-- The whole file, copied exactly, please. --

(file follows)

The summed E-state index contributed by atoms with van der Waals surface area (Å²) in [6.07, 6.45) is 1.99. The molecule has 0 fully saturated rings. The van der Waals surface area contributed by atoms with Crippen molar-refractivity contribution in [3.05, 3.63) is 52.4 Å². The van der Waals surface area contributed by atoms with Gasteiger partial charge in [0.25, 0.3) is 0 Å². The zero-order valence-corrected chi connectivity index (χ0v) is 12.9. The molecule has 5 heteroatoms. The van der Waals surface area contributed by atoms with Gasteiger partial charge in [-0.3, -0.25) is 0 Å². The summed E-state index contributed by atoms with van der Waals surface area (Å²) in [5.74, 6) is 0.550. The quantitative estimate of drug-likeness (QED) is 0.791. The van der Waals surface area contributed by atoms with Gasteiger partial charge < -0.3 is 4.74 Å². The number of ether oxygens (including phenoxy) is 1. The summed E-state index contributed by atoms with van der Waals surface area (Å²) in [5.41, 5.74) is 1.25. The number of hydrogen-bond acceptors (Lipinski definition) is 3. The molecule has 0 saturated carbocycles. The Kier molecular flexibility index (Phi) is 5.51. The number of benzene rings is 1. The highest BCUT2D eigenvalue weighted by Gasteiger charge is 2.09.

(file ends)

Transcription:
The summed E-state index contributed by atoms with van der Waals surface area (Å²) in [6.07, 6.45) is 1.99. The molecule has 0 fully saturated rings. The van der Waals surface area contributed by atoms with Crippen molar-refractivity contribution in [3.05, 3.63) is 52.4 Å². The van der Waals surface area contributed by atoms with Gasteiger partial charge in [0.25, 0.3) is 0 Å². The zero-order valence-corrected chi connectivity index (χ0v) is 12.9. The molecule has 5 heteroatoms. The van der Waals surface area contributed by atoms with Gasteiger partial charge in [-0.3, -0.25) is 0 Å². The summed E-state index contributed by atoms with van der Waals surface area (Å²) in [5.74, 6) is 0.550. The quantitative estimate of drug-likeness (QED) is 0.791. The van der Waals surface area contributed by atoms with Gasteiger partial charge < -0.3 is 4.74 Å². The number of ether oxygens (including phenoxy) is 1. The summed E-state index contributed by atoms with van der Waals surface area (Å²) in [5.41, 5.74) is 1.25. The number of hydrogen-bond acceptors (Lipinski definition) is 3. The molecule has 0 saturated carbocycles. The Kier molecular flexibility index (Phi) is 5.51. The number of benzene rings is 1. The highest BCUT2D eigenvalue weighted by Gasteiger charge is 2.09.